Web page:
So there is a queer film festival in Canberra and NSW starting soon called shOUT. I’m all for film festivals, particularly queer ones that show the entire LGBTIQ community as fully realised people who live interesting, dull, full, empty, happy, sad, sexy, and unfulfilled lives. Because unsurprisingly we’re just like everyone else, we however are a small percentage of the population that has same sex attraction, or who doesn’t fit in with the gender binary, or with the gender that they were born with, or whose gender was undetermined at birth.
And then I saw this poster:
Where are the bisexuals I asked? Sadly, I wasn’t convinced that leaving out bisexuals on the poster was entirely an accident, though it would be hard to argue that they didn’t have the space to fit it in, because as a queer film festival, and one that had used the #LGBT hashtag, they clearly knew that bisexuals exist, and yet made a conscious choice to not include us.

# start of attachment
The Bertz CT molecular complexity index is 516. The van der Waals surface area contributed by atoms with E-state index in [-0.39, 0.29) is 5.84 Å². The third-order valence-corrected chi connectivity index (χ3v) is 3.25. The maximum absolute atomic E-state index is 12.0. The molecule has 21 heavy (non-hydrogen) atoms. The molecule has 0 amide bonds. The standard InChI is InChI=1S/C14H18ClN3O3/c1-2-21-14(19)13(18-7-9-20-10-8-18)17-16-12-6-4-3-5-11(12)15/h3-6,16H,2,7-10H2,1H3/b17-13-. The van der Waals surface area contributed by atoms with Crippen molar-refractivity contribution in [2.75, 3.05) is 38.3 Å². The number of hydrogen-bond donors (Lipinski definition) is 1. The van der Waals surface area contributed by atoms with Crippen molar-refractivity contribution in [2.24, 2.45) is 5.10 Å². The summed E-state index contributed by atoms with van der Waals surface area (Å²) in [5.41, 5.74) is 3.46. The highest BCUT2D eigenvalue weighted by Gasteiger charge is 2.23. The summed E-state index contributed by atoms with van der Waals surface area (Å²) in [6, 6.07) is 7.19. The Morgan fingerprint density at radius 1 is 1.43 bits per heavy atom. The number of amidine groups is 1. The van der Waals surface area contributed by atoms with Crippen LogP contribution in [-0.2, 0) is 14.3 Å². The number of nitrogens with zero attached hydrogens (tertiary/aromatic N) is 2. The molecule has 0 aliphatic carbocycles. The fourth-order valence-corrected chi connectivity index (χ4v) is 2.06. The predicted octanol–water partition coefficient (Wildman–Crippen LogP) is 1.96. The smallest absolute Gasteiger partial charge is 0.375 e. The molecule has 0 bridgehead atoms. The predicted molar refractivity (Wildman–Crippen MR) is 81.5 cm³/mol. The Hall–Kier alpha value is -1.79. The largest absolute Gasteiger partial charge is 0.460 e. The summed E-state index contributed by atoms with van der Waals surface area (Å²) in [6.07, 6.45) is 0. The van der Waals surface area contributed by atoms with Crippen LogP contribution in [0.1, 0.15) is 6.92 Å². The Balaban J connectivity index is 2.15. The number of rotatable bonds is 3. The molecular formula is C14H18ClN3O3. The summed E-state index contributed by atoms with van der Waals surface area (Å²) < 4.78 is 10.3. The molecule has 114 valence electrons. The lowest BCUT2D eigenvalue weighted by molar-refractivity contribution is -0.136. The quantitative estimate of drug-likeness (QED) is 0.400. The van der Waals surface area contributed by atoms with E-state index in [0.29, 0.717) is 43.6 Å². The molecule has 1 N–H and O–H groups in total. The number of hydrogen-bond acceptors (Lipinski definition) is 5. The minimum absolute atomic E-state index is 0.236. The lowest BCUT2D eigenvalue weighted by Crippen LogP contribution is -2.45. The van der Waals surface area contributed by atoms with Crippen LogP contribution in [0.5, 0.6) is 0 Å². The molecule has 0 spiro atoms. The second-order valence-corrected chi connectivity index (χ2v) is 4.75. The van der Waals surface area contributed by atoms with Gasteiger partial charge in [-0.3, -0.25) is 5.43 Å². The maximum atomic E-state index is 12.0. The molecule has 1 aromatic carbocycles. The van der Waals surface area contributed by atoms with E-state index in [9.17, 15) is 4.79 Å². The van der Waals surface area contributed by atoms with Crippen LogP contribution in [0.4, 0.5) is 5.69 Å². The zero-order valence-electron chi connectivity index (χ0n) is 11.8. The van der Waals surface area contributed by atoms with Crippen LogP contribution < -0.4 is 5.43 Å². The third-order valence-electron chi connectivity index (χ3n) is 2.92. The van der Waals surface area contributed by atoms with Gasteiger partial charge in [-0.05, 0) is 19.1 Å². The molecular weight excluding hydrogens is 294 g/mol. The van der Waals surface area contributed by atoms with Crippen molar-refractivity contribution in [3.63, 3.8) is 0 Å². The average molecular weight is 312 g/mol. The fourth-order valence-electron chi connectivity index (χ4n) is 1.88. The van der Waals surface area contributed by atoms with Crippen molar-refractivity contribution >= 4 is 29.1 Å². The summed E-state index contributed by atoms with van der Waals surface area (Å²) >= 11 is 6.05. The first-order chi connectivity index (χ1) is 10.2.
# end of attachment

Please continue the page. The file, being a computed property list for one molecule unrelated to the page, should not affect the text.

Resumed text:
And while writing this post, shOUT confirms in a tweet to me that they left off bisexuals in the poster because homophobia allegedly includes biphobia (I get a tad annoyed/sweary in the exchange). And then they sent me an email after I used their “Contact us” form to ask them WTF:
We fully recognise bisexuality and do use the term “LGBT” where possible. However, we have chosen not to recognise “biphobia” or bisexuality in our communications as we believe (as does IDAHOT) that biphobia is inherently included under homophobia – as the phobic responses exhibited by persons toward those whom are bisexual are not in response to the heterosexual relationships those people maintain, but the same-sex (homosexual) relationships they maintain.